This is Harper Darden's Typepad Profile.
Join Typepad and start following Harper Darden's activity
Join Now!
Already a member? Sign In
Harper Darden
Recent Activity
This has been such an amazing semester from our engaging readings to our thoughtful discussions. It is so hard to choose just one biggest take away. I think that the most important idea that I took away from this class is that models are extremely helpful tools, but they are only models. The supply and demand curve is an incredible tool that can be applied to almost any economic situation. Just the other day in class we applied the FED pumping money into the economy to encourage some inflation during the recession to the supply and demand curve. While still upholding basic economic principles, the supply and demand curve simplifies the economy, including products, wages, jobs, and money, into one model to allow us to begin to tackle the beast that is our economy. Without it there would be no Economics. With all that being said, models are not the end all be all. Models do not account for poverty, inequality, systemic discriminations, ethics, or government intervention. Models cannot tell us what to do when our economy is wrecked by COVID-19. They cannot solve environmental issues and inequality. They cannot pass ethical public policy. Models are informative and helpful, but they are not law. This idea goes well with the phrase "it depends," because models can hold variables constant where life cannot, and ignore external forces that life cannot. This course has taught me a balance between models and real life. It has taught me to see and understands patterns, but warns me that patterns are not always the answer. This will help me be an informed voter and a good citizen, because I am prepared to call out the media and politicians for both ignoring models entirely and refusing to look beyond the model's simplicity. This course has truly expanded my critical thinking. Thank you so much for a great semester, both in person and online!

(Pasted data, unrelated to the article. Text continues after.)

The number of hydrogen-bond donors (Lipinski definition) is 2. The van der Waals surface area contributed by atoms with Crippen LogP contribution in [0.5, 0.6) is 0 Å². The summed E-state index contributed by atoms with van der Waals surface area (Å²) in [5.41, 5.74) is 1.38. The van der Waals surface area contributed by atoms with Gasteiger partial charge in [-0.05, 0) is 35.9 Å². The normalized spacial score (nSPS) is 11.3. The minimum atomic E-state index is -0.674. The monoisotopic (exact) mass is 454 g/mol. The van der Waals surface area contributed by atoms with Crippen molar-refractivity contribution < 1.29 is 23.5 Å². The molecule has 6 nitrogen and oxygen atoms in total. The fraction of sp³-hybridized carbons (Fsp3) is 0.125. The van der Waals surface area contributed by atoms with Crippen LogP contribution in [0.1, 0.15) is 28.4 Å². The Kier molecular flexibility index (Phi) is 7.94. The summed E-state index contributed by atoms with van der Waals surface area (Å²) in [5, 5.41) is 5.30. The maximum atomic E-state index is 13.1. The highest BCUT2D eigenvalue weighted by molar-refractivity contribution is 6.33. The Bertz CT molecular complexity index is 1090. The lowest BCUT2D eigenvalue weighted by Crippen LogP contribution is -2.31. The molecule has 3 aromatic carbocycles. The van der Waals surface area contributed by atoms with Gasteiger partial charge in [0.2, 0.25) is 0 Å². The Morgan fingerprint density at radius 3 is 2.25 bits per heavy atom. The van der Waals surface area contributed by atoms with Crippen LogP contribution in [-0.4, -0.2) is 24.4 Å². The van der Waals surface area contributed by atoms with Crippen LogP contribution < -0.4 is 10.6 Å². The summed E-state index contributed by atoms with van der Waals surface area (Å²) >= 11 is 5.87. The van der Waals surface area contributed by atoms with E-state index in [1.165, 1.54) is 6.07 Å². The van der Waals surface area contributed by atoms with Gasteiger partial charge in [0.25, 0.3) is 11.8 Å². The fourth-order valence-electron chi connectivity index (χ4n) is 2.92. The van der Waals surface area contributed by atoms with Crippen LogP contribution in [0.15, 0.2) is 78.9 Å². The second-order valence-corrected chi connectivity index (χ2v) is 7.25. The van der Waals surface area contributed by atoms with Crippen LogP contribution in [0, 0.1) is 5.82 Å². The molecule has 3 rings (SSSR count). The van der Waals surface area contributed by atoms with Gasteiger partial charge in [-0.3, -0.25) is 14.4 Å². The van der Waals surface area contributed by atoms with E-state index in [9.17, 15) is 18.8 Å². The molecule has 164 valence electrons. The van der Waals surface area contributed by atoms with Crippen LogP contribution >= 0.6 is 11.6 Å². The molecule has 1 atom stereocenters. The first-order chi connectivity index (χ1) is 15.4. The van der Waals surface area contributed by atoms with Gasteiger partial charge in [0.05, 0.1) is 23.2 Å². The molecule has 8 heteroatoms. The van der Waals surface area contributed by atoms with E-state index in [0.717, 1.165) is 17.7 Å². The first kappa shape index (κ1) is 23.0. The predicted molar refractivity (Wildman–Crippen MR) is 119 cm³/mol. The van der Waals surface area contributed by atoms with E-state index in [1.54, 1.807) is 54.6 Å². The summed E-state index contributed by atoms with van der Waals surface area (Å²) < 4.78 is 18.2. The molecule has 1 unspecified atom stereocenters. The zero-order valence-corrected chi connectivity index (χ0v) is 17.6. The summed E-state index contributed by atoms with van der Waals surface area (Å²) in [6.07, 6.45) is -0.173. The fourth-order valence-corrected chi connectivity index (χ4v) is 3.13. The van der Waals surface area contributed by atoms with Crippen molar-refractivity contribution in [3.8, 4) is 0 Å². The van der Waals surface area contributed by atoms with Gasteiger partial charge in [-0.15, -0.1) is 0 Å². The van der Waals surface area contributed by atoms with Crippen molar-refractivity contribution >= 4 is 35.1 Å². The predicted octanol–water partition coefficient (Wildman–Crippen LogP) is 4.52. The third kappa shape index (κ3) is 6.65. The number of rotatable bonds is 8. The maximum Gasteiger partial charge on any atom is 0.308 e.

Toggle Commented Apr 22, 2020 on ECON 100 Final Exam at Jolly Green General
I agree with many of the points above and have a lot of the same questions. I think Bouie's article ties in well with the first New York Times article we read about the healthcare inequalities. If these communities have been receiving poor healthcare, only have access to unhealthy foods, and developing diseases that turn out to be pre-existing conditions, they will suffer more from COVID. That is devastating. Bouie also talked about how the nature of capitalism is inherently discriminatory because of the foundation it was built on. How do we as a country change that system to foster equality instead when that economic system is so woven into the fabric of American life? Where would we start? I also thought that him talking a lot about the New Deal was very interesting. News reporters and politicians talk about a New "New Deal" to help pull America out of the recession, and maybe that could be a good place to start enacting truly equitable policies. I think that Krugman's piece really speaks to the struggle between principle and reality. I think that principles could definitely cloud what is actually happening which, as we discussed in class, would explain the fear of rising debt. Hypothetically speaking, if to counterbalance the debt the interest rate sinks too low, would that ever discourage lenders from coming to the banks and lending money to small business and individuals?
Toggle Commented Apr 20, 2020 on Econ 100: Last readings at Jolly Green General